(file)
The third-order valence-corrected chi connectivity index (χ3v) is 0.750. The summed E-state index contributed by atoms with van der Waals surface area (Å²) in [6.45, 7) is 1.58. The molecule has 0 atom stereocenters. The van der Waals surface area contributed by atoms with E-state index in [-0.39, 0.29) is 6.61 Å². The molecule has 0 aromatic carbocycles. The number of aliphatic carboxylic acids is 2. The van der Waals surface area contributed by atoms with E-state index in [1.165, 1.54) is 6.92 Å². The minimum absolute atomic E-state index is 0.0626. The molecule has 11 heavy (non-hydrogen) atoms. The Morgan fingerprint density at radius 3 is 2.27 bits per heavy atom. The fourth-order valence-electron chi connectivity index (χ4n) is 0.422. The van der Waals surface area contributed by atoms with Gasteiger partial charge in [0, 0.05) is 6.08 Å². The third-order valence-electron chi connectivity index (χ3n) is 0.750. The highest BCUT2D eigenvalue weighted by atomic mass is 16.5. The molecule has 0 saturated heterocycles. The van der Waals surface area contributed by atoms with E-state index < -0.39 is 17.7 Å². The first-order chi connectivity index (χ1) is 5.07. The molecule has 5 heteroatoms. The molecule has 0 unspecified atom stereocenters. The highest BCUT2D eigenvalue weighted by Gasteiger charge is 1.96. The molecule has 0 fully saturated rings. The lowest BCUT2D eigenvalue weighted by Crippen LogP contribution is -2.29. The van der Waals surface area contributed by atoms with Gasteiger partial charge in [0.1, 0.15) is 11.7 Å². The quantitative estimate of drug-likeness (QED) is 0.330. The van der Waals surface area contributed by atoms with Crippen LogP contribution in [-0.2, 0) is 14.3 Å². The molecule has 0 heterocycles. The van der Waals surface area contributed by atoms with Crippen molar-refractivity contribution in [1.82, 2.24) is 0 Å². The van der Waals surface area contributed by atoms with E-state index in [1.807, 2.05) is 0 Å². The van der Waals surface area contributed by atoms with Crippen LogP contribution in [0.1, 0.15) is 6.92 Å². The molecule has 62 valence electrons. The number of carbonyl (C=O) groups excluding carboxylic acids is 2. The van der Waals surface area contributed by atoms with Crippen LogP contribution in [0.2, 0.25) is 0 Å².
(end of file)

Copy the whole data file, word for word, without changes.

The third-order valence-corrected chi connectivity index (χ3v) is 0.750. The summed E-state index contributed by atoms with van der Waals surface area (Å²) in [6.45, 7) is 1.58. The molecule has 0 atom stereocenters. The van der Waals surface area contributed by atoms with E-state index in [-0.39, 0.29) is 6.61 Å². The molecule has 0 aromatic carbocycles. The number of aliphatic carboxylic acids is 2. The van der Waals surface area contributed by atoms with E-state index in [1.165, 1.54) is 6.92 Å². The minimum absolute atomic E-state index is 0.0626. The molecule has 11 heavy (non-hydrogen) atoms. The Morgan fingerprint density at radius 3 is 2.27 bits per heavy atom. The fourth-order valence-electron chi connectivity index (χ4n) is 0.422. The van der Waals surface area contributed by atoms with Gasteiger partial charge in [0, 0.05) is 6.08 Å². The third-order valence-electron chi connectivity index (χ3n) is 0.750. The highest BCUT2D eigenvalue weighted by atomic mass is 16.5. The molecule has 0 saturated heterocycles. The van der Waals surface area contributed by atoms with E-state index < -0.39 is 17.7 Å². The first-order chi connectivity index (χ1) is 5.07. The molecule has 5 heteroatoms. The molecule has 0 unspecified atom stereocenters. The highest BCUT2D eigenvalue weighted by Gasteiger charge is 1.96. The molecule has 0 fully saturated rings. The lowest BCUT2D eigenvalue weighted by Crippen LogP contribution is -2.29. The van der Waals surface area contributed by atoms with Gasteiger partial charge in [0.1, 0.15) is 11.7 Å². The quantitative estimate of drug-likeness (QED) is 0.330. The van der Waals surface area contributed by atoms with Crippen LogP contribution in [-0.2, 0) is 14.3 Å². The molecule has 0 heterocycles. The van der Waals surface area contributed by atoms with Crippen molar-refractivity contribution in [1.82, 2.24) is 0 Å². The van der Waals surface area contributed by atoms with E-state index in [1.807, 2.05) is 0 Å². The van der Waals surface area contributed by atoms with Crippen LogP contribution in [0.1, 0.15) is 6.92 Å². The molecule has 62 valence electrons. The number of carbonyl (C=O) groups excluding carboxylic acids is 2. The van der Waals surface area contributed by atoms with Crippen LogP contribution in [0.2, 0.25) is 0 Å².